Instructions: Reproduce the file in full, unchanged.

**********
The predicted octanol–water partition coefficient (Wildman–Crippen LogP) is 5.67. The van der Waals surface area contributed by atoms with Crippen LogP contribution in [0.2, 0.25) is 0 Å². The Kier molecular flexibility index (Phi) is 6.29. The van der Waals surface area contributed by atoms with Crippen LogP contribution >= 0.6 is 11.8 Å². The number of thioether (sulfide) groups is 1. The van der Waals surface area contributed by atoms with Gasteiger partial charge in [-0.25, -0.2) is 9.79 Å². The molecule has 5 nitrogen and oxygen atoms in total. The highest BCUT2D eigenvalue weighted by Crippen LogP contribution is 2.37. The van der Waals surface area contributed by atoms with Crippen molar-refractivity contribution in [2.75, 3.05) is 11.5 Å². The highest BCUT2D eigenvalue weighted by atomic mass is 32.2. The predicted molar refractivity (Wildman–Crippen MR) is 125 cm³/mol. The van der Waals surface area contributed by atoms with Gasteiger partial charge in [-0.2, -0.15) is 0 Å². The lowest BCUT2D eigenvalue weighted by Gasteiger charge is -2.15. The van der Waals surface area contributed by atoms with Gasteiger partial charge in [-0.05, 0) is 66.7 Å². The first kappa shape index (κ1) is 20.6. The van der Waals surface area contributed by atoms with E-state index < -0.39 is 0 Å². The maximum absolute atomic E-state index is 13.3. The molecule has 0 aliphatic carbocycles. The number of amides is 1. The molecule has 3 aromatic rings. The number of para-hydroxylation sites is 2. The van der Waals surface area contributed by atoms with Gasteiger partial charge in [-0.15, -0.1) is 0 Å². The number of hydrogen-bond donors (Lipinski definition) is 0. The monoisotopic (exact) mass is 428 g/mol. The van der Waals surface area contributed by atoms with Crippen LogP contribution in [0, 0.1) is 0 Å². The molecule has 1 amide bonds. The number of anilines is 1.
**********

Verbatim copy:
The predicted octanol–water partition coefficient (Wildman–Crippen LogP) is 5.67. The van der Waals surface area contributed by atoms with Crippen LogP contribution in [0.2, 0.25) is 0 Å². The Kier molecular flexibility index (Phi) is 6.29. The van der Waals surface area contributed by atoms with Crippen LogP contribution >= 0.6 is 11.8 Å². The number of thioether (sulfide) groups is 1. The van der Waals surface area contributed by atoms with Gasteiger partial charge in [-0.25, -0.2) is 9.79 Å². The molecule has 5 nitrogen and oxygen atoms in total. The highest BCUT2D eigenvalue weighted by Crippen LogP contribution is 2.37. The van der Waals surface area contributed by atoms with Crippen molar-refractivity contribution in [2.75, 3.05) is 11.5 Å². The highest BCUT2D eigenvalue weighted by atomic mass is 32.2. The predicted molar refractivity (Wildman–Crippen MR) is 125 cm³/mol. The van der Waals surface area contributed by atoms with Gasteiger partial charge in [-0.2, -0.15) is 0 Å². The lowest BCUT2D eigenvalue weighted by Gasteiger charge is -2.15. The van der Waals surface area contributed by atoms with Gasteiger partial charge in [-0.05, 0) is 66.7 Å². The first kappa shape index (κ1) is 20.6. The van der Waals surface area contributed by atoms with E-state index < -0.39 is 0 Å². The maximum absolute atomic E-state index is 13.3. The molecule has 0 aliphatic carbocycles. The number of amides is 1. The molecule has 3 aromatic rings. The number of para-hydroxylation sites is 2. The van der Waals surface area contributed by atoms with Gasteiger partial charge in [-0.15, -0.1) is 0 Å². The number of hydrogen-bond donors (Lipinski definition) is 0. The monoisotopic (exact) mass is 428 g/mol. The van der Waals surface area contributed by atoms with Crippen LogP contribution in [0, 0.1) is 0 Å². The molecule has 1 amide bonds. The number of anilines is 1.